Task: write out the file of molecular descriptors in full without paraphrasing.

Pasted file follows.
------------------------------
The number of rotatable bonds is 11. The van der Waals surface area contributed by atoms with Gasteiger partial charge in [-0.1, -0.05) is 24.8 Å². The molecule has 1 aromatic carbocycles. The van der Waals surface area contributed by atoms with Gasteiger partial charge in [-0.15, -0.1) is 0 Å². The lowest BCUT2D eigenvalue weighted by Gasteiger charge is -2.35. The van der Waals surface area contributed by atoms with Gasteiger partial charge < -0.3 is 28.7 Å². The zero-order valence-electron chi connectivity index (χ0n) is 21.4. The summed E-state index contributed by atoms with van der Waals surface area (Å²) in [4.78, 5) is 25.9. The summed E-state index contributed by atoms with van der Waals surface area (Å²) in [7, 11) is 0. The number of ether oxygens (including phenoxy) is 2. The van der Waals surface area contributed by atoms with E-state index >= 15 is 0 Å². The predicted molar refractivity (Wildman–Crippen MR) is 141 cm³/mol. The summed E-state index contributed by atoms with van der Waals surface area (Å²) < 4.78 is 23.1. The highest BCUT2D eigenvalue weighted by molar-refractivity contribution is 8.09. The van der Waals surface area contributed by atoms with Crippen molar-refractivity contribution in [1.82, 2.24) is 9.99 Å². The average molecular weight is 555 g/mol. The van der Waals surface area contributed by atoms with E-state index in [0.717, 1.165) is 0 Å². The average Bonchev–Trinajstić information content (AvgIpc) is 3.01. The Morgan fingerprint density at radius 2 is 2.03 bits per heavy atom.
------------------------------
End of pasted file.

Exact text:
The number of rotatable bonds is 11. The van der Waals surface area contributed by atoms with Gasteiger partial charge in [-0.1, -0.05) is 24.8 Å². The molecule has 1 aromatic carbocycles. The van der Waals surface area contributed by atoms with Gasteiger partial charge in [-0.15, -0.1) is 0 Å². The lowest BCUT2D eigenvalue weighted by Gasteiger charge is -2.35. The van der Waals surface area contributed by atoms with Gasteiger partial charge < -0.3 is 28.7 Å². The zero-order valence-electron chi connectivity index (χ0n) is 21.4. The summed E-state index contributed by atoms with van der Waals surface area (Å²) in [4.78, 5) is 25.9. The summed E-state index contributed by atoms with van der Waals surface area (Å²) in [7, 11) is 0. The number of ether oxygens (including phenoxy) is 2. The van der Waals surface area contributed by atoms with E-state index >= 15 is 0 Å². The predicted molar refractivity (Wildman–Crippen MR) is 141 cm³/mol. The summed E-state index contributed by atoms with van der Waals surface area (Å²) < 4.78 is 23.1. The highest BCUT2D eigenvalue weighted by molar-refractivity contribution is 8.09. The van der Waals surface area contributed by atoms with Crippen molar-refractivity contribution in [1.82, 2.24) is 9.99 Å². The average molecular weight is 555 g/mol. The van der Waals surface area contributed by atoms with E-state index in [0.717, 1.165) is 0 Å². The average Bonchev–Trinajstić information content (AvgIpc) is 3.01. The Morgan fingerprint density at radius 2 is 2.03 bits per heavy atom.